Sunday, March 8, 2009  

Home Sweet Home-Base...

by Marcelo Games

Heather and I traveled to Paris once. We stayed in a lovely centuries-old home in the small city of La-Celle-Saint-Cloud (pronounced la sell san clue) where Heather's parents were living on a two year stint with IBM. There was a particular, multi-layered smell about the house and the town; a built-in smell which, like a city grid or the pattern in a fabric, underlies and its quiet way identifies the place or the fabric with the sum of all its parts. It was the smell of cheese and wine, leather and wood, grass clippings, flowers and freshly cut herbs; all imbued with the ever-present but never overbearing big city scents of newsprint, traffic fumes, coffee grounds, baking bread, and the pervasive, steamy, humid tug of the Metro, rumbling deep down in the guts of the collective "see".

The walk into the business district closest to the house (the "Village" of this particular section of the city) was about four blocks. The train ride to Paris, not ten miles away, took about 30 minutes. I remember how we'd make morning forays those four quiet blocks to the village, strolling underneath tunnels of old, broad-limbed trees that peeked over walled-in courtyards and yawned across the narrow sidewalks as if lazily pointing out the cobbled streets where once the clops of horses hooves echoed, but now only car tires whizz and fripple across the aging stone. I remember the train rides across the backs of several "Saint-Clouds" - each alike but distinct in its own unique manifestation - and the way the buildings started growing and how the scale of all things human gradually expanded, radiated outward in a deliciously ordered chaos of invention and ostentation until we'd find ourselves in the heart of Paris, dizzy with the bigness of it, the oldness of it, and the newness all at once.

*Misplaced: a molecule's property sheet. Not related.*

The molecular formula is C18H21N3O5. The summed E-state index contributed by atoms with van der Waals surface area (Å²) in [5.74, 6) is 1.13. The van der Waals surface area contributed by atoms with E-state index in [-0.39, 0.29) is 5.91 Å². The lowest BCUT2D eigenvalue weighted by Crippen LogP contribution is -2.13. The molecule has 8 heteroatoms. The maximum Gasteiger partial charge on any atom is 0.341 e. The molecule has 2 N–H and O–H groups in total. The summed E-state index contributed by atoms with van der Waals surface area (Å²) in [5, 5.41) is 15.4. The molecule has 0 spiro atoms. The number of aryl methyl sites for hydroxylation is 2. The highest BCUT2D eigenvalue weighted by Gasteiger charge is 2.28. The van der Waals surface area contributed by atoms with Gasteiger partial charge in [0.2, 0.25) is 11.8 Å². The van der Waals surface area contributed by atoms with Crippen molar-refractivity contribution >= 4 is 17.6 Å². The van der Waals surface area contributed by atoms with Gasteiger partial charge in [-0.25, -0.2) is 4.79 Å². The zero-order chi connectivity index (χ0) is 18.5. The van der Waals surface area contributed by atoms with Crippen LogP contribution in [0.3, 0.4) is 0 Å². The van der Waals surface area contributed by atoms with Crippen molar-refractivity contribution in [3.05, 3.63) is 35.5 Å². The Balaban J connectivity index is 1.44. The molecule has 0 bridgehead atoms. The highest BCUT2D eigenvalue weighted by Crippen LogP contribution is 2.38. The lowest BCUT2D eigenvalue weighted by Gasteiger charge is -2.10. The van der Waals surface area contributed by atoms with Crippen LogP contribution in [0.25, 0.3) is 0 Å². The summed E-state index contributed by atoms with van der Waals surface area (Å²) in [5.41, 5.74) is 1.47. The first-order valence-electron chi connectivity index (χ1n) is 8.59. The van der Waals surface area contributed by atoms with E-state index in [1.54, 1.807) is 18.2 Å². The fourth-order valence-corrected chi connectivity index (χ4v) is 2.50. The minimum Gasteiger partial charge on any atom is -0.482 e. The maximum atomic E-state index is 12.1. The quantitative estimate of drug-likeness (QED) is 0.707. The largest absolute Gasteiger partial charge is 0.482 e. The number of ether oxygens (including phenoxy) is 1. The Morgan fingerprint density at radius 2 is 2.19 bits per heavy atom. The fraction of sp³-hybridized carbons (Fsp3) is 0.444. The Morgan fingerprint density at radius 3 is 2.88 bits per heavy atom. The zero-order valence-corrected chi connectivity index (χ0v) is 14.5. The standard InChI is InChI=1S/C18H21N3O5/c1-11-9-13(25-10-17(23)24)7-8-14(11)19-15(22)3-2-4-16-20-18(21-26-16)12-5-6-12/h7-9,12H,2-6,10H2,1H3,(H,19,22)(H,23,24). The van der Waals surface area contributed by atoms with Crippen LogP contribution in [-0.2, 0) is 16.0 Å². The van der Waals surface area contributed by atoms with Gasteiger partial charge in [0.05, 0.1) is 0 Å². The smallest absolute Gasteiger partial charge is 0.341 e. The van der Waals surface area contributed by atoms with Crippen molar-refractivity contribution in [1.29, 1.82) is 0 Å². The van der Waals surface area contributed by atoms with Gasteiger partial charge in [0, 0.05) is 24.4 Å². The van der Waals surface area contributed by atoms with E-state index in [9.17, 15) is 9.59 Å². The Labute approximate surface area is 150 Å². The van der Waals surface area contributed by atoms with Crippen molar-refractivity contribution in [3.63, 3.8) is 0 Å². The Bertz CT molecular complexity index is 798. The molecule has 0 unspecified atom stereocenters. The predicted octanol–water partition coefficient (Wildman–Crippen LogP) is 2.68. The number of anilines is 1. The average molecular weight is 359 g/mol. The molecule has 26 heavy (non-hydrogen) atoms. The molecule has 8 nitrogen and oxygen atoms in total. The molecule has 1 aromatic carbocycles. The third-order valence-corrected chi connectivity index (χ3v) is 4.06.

But I most remember sitting at the kitchen table at "home base", talking, perusing maps and luxuriating in the sheer, incomparable glory of a few baguettes, a chunk of Comte cheese, and a glass or two (or three) of rich, deep-red Beaujolais wine. My god, the simple beauty of it!

I often wonder what it would be like to travel here, to be a visitor experiencing Nederland and the mountain region for the very first time. I've lived here nearly 20 years now, and I forget the sense of initial newness I'd felt upon arrival, but I still feel newness all the time. There's so much here at altitude, from the majesty of the Continental Divide to the stillness of an alpine lake to the funky beat of a poetry-music jam at Blue Owl Books on a Saturday night, or the the full-on blast of a rock band at the Pioneer Inn on 1st Street.

I can imagine sitting at the breakfast nook at Trail's End studying a trail map, choosing a route for the day, unaware as yet of the unbelievable, awe-inspiring hike to come. I've been on many mountain hikes and every one is new, every one is different, every one is absolutely monumental in its beauty. First there's the silence- the seeming absence of sound until your ears adjust to it, and then the slow fade-in of a breeze against pine needles, the twitterings of birdcalls, the chatterings of squirrels, the flutter-buzz of hummingbirds only an arm's length away from reach. There's the occasional wave and serene "hello" from a passing hiker, the crunch of foot falls on dirt and gravel, the steady breathing and inward stride as you make the outward connection to earth, rock, sun and sky all at once. There's the brief, once in a lifetime, other-wordly encounter with a wild creature - a marmot, a deer, a red-tailed hawk; the thrill of standing on an outcrop of rock and gazing impossibly down at post-card perspectives of valleys, canyons, meadows and lakes...and there's the absolute sublime, irreplaceable joy of snacking on an apple at 11,000 feet after a two hour hike to the top of the world- and it's all right outside the doorway, not five miles away from home-base! It can't help, really, but be new every time, even it you've done it again and again and again.

You have a way with words!
# posted by Anonymous Anonymous : March 16, 2009 at 5:17 PM

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March 2009  

286 N. Bridge St, Nederland, CO 80466   •   Phone: 303.582.5382   •   Fax: 1.800.676.7123   •   Email:
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